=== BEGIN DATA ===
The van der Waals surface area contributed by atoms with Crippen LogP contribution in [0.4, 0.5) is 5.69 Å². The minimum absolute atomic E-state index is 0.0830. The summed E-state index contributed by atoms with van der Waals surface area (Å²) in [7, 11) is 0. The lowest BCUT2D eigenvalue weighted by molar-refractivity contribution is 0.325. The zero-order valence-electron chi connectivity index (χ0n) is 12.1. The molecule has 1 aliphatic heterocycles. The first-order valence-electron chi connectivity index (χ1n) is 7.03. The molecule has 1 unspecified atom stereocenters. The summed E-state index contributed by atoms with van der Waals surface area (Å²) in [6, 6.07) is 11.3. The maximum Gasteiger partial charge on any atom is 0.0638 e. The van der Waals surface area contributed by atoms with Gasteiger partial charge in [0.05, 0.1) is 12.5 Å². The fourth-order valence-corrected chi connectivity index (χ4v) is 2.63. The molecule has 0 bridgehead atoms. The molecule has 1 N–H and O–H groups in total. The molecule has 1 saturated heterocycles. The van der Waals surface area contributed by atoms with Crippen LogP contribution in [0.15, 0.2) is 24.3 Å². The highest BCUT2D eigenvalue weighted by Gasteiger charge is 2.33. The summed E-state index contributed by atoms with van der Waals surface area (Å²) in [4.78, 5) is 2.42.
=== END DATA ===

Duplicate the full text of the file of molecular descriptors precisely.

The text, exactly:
The van der Waals surface area contributed by atoms with Crippen LogP contribution in [0.4, 0.5) is 5.69 Å². The minimum absolute atomic E-state index is 0.0830. The summed E-state index contributed by atoms with van der Waals surface area (Å²) in [7, 11) is 0. The lowest BCUT2D eigenvalue weighted by molar-refractivity contribution is 0.325. The zero-order valence-electron chi connectivity index (χ0n) is 12.1. The molecule has 1 aliphatic heterocycles. The first-order valence-electron chi connectivity index (χ1n) is 7.03. The molecule has 1 unspecified atom stereocenters. The summed E-state index contributed by atoms with van der Waals surface area (Å²) in [6, 6.07) is 11.3. The maximum Gasteiger partial charge on any atom is 0.0638 e. The van der Waals surface area contributed by atoms with Gasteiger partial charge in [0.05, 0.1) is 12.5 Å². The fourth-order valence-corrected chi connectivity index (χ4v) is 2.63. The molecule has 0 bridgehead atoms. The molecule has 1 N–H and O–H groups in total. The molecule has 1 saturated heterocycles. The van der Waals surface area contributed by atoms with Crippen LogP contribution in [0.15, 0.2) is 24.3 Å². The highest BCUT2D eigenvalue weighted by Gasteiger charge is 2.33. The summed E-state index contributed by atoms with van der Waals surface area (Å²) in [4.78, 5) is 2.42.